"It's a Portuguese word. It's not really translatable but that's what it sort of means. Being nostalgic for something that never happened." Carrie held her hands up in an 'I give up' gesture. It wasn't her fault she knew all of these random things. Years spent in libraries when she was growing up. Free books and someplace to stay warm and dry to hang out when she and her mother were on their own and Mom was at work. Spending time alone at the halfway house was just depressing.
Ed leaned back, "Okay so we have a true believer, a non-believer, and me and Alice. Where do you stand on the subject, my dear?"
Alice looked around the table, "I like it. I don't love it. And James' is right. The music can be super depressing, like even songs you think are supposed to be happy aren't. I'll Be Home for Christmas is all about how she won't be home at all. And then there are the sappy stories people tell just to get you to cry, angels on the side of the road and stuff.
But I love a twinkle light. And Eric is fabulous at gifts. And, well, if he takes this job we have decided that it's time to start our own family. And I would be lying if I didn't say the thought of seeing Christmas through my child's eyes didn't get me a little misty."
"Yeah, but you are a little drunk." James laughed.
"True. And holy shit, if I get pregnant this could be my last Christmas with drinks for awhile. Now I need to think about this again." Alice smiled and put her hand on her stomach, "Can you even imagine me as a mother?"
Carrie nodded, "Yeah, I totally can. Though I'm going to be more than a little pissed that you are living so far away when it happens. I might have to join your mother tomorrow with the guilt. I'm really going to miss you if you move." Carrie wiped a little tear away, "Okay, maybe I'm a little drunk too." Alice reached out and squeezed Carrie's hand.
James pointed out the friends each in turn, "Okay, true believer, non-believer, wants to be a believer and you?"
"I've been a little of all of it. When I was in college I dated this girl who loved Christmas. Like Carrie levels of love. We went out and did everything. The lights, the caroling in the park, Christmas plays, everything the city had to offer we did. Then she went home for break and I went home for break and she got back together with her ex-boyfriend, mistletoe you know, who could resist. So I spent a few years just hating the holiday. Everything made me think about her and how pissed and hurt I was. After awhile the specific hate of the holiday faded but I never could say I liked it.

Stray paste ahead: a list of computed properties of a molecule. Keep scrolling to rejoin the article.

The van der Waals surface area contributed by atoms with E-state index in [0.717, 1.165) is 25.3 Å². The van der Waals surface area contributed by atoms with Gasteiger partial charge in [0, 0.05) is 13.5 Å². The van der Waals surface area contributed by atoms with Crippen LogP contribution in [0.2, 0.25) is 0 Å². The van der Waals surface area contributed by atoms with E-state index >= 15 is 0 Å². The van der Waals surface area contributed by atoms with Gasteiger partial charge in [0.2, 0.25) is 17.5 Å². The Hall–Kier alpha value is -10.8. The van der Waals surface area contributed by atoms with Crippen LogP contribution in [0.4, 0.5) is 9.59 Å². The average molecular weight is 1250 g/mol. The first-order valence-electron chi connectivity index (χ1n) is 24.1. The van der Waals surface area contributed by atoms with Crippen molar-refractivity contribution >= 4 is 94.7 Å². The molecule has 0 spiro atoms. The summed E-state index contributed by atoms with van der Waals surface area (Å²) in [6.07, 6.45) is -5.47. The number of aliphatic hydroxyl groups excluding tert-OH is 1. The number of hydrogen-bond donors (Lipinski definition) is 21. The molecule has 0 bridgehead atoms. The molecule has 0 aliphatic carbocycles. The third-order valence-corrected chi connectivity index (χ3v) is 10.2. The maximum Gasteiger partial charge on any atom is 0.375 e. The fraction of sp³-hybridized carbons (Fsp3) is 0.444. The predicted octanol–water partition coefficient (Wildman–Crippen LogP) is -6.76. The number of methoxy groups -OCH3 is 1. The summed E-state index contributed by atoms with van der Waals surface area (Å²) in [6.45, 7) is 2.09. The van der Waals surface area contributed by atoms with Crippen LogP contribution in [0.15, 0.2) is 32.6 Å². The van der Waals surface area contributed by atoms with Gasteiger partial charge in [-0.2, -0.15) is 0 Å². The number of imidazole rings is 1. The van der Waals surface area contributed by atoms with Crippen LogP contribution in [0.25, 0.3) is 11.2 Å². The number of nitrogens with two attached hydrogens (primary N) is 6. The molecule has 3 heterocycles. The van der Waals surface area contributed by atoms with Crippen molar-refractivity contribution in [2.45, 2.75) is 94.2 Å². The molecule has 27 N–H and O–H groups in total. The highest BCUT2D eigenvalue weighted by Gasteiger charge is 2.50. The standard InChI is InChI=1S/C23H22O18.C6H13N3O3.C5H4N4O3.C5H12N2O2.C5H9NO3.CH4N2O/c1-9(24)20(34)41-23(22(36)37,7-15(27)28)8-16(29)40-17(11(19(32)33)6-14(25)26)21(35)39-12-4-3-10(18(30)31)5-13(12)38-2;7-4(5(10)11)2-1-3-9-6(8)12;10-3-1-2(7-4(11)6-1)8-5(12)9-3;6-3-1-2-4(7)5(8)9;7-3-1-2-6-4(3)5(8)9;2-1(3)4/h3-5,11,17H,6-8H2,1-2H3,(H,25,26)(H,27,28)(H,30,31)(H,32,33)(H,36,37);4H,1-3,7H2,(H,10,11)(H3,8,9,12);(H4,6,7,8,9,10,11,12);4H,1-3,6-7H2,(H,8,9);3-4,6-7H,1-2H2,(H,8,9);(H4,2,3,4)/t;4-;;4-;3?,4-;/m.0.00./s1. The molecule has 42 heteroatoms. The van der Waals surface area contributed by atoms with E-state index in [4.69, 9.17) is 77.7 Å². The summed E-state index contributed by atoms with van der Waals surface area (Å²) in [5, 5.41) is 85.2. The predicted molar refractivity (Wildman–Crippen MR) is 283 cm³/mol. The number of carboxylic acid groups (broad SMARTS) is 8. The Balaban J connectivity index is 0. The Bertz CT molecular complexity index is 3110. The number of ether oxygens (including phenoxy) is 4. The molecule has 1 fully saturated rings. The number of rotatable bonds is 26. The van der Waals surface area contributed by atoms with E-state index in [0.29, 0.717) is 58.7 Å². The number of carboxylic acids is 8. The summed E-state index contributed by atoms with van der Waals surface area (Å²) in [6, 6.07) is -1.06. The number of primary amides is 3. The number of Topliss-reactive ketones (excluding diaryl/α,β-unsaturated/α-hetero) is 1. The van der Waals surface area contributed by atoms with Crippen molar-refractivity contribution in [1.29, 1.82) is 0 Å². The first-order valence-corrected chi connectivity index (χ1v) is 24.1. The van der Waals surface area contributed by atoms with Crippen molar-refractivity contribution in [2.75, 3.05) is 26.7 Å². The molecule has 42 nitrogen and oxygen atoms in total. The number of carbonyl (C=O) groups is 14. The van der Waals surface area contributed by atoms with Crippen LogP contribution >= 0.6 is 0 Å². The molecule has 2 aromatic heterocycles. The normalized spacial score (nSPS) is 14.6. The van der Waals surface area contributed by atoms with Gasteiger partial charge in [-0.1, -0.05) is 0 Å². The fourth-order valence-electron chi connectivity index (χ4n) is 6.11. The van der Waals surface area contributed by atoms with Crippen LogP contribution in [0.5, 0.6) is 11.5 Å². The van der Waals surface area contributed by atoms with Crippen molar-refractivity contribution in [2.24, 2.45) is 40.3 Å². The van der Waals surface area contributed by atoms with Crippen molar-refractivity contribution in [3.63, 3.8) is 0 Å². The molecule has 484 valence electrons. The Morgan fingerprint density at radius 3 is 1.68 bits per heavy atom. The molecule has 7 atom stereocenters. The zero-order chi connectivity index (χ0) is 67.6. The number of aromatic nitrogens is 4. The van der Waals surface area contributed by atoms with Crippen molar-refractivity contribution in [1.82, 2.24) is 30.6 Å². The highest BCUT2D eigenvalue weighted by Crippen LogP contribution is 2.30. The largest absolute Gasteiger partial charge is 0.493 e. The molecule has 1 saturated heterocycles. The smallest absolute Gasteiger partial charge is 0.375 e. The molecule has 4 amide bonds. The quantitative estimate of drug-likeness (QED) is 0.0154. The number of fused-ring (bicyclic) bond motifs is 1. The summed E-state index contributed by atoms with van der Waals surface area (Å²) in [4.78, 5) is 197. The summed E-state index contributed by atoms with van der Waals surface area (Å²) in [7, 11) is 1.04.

Then a few years ago I started work at this company that had the world's worst Christmas parties. I mean truly bad. Cheap booze, the owner's wife drunk and condescending, everybody just dying to get out of there but staying because they had to and then a co-worker invited me out for drinks afterwards. I almost said no but figured why not, it really couldn't be worse than the party. And it was the best part of my day. Maybe my whole holiday season. It was relaxed and funny and the booze was better. It was just a great night. And ever since then I've sort of made my peace with the holiday. It's all about friends sitting around sharing their world. A little island of calm in a storm of tinsel. So I kind of love it now."
"Aww...." the other three said in unison.
"So if you'll excuse me I really need to meet up with those guys..."
Alice threw her napkin at Ed, "Snot!"
Alice's phone buzzed, "Oh there's my ride. Thank goodness for sober husbands! Merry Christmas, everyone! See you next week!"
The friends all made their goodbyes and headed for home. James was thinking maybe Ed was right, maybe he just needed to look at the holiday a little differently. It could be enjoyable. It didn't have to be a pocket of misery dressed up with a bow. His cab pulled up to the corner and he slid in to the back seat and then he heard Judy...
"...Someday soon, we all will be together...If the fates allow... Until then, we'll have to muddle through somehow... So have yourself a merry little Christmas now."
He laughed so loudly his cabby thought he picked up a crazy man.